Imagine that the novelist -- his name here is Eugene Pota -- realizes that the days are dwindling and he needs to come up with one more novel. But what should he write? That first novel, the one that launched him, the one that made him into the cultural icon he seems fated to remain, has become a touchstone for his life, and his life since has pretty much been a critical failure. And now, when he is faced with the compulsion to write one more novel, to take a stab at the even bigger one, what should it be?
Portrait of an Artist, as an Old Man follows the journey that Eugene Pota undertakes as he sifts through the detritus of his life in an effort to settle on a subject for his final work. He talks to everyone, including his wife, his old lovers, and his editor. While everyone has ideas, no one offers any real answers. Written with sections that alternate between Pota's real-life efforts to settle on what novel to write and his many and various false starts writing that novel, Portrait of an Artist, as an Old Man is a rare and enthralling look into the artist's search for creativity.
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"This author was determined," says the apparently autobiographical narrator of Portrait of an Artist, as an Old Man. "He often appropriated as his own personal infirmity the concluding words of the unnameable voice in Samuel Beckett's The Unnameable, 'I must go on. I can't go on. I'll go on.'" And on his last day on Earth, Joseph Heller was still polishing this, his last and strangest novel. It is essentially an essay about a writer who's exactly like him--old and stuck for an idea for his next book. Seeking inspiration, he chats with his wife, his editors, and his friends, and floats one high-concept scheme after another.
How about a novel about the gangsters who ran Coney Island, the enchanted land of his childhood? Nah, too much plot to concoct. Perhaps he could update a classic: Tom Sawyer as a Harvard MBA, or Kafka's The Metamorphosis transposed to Manhattan. When these don't pan out, Heller takes a stab at mythology, done in the manner of his old pal Mel Brooks. Here Zeus's wife complains about his flagging ardor:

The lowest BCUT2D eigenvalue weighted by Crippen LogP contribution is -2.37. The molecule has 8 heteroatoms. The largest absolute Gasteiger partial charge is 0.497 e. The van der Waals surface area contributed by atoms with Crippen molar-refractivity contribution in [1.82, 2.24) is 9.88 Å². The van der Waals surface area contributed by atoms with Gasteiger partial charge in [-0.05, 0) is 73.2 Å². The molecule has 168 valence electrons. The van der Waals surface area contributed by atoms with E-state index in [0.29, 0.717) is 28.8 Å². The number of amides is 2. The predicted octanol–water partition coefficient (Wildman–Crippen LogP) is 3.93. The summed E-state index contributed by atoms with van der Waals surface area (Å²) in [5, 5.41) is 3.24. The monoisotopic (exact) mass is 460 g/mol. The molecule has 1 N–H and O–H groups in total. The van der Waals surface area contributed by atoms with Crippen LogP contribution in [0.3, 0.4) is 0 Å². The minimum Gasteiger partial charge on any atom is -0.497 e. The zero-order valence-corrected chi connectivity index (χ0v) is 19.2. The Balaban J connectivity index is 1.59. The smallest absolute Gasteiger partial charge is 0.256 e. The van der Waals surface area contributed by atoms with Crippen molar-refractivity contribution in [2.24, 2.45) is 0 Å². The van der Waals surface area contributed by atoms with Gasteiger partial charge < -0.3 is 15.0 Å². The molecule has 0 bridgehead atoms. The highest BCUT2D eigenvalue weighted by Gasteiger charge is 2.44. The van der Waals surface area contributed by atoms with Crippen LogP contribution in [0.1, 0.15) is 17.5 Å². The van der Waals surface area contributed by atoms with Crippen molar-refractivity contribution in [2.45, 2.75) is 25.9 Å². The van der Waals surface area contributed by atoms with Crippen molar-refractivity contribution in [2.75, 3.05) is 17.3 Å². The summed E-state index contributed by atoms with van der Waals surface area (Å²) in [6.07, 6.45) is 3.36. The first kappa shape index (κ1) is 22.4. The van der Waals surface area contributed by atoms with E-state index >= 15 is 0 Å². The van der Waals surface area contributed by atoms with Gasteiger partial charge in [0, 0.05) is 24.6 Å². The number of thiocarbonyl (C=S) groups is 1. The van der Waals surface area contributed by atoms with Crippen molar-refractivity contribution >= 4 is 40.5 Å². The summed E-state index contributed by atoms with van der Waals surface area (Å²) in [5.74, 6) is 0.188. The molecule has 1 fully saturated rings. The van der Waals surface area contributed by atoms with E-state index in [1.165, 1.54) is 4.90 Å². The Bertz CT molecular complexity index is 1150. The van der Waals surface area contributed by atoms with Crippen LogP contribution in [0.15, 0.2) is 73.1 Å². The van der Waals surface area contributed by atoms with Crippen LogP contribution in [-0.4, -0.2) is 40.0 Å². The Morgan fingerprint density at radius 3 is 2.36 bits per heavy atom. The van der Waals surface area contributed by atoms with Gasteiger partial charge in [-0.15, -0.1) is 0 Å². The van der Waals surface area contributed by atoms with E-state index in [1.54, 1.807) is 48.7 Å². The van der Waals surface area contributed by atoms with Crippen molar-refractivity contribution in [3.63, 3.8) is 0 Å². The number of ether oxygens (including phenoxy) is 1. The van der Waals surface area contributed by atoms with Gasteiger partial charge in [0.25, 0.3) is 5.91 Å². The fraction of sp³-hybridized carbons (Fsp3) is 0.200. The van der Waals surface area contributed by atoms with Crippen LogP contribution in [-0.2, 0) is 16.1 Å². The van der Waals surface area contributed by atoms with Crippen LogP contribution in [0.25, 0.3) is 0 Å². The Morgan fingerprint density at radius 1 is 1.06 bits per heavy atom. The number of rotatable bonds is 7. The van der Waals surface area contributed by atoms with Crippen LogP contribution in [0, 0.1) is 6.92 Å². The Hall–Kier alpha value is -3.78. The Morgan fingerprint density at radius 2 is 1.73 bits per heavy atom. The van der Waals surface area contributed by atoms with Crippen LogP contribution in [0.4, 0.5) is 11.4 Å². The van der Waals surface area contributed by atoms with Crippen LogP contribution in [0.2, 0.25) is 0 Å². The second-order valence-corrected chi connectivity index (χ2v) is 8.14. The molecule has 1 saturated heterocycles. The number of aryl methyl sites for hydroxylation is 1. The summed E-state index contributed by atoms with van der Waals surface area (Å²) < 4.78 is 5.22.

I try to put myself in Leda's place. It could be kind of thrilling, I guess, being overpowered by a huge male swan, especially after realizing it was Zeus.... I'd like to see him take the trouble to surprise me like that, even once. But that doesn't happen. He won't waste tricks like that on me. He never does, he knows he doesn't have to. When he comes to me it's never with anything new, it's always just the same, always just the same old god.Increasingly desperate, the author tries out titles on his friends, and A Sexual Biography of My Wife stirs some interest. Still, his tentative fictions don't grab you the way the novel's sad, searing reminiscences do. When Heller--I mean, the narrator--has a tearful reunion with his adulterous old flame (who's now stricken with Lou Gehrig's disease), or asks another female acquaintance whether she regrets turning down his long-ago offer of romance, we get a privileged glimpse into the private mind of a very public author. "I want to cap my career with a masterpiece of some kind," the narrator tells his editor. This poignantly discursive book is not a masterpiece, but Joseph Heller did go on trying to the end. --Tim Appelo About the Author:
Joseph Heller was born in Brooklyn in 1923. In 1961, he published Catch-22, which became a bestseller and, in 1970, a film. He went on to write such novels as Good as Gold, God Knows, Picture This, Closing Time, and Portrait of an Artist, as an Old Man. Heller died in 1999.
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Buchbeschreibung Simon & Schuster, 2001. Paperback. Buchzustand: Very Good. 0743202015 Very good. Minor crease. Quality, Value, Experience. Media Shipped in New Boxes. Artikel-Nr. BING89513283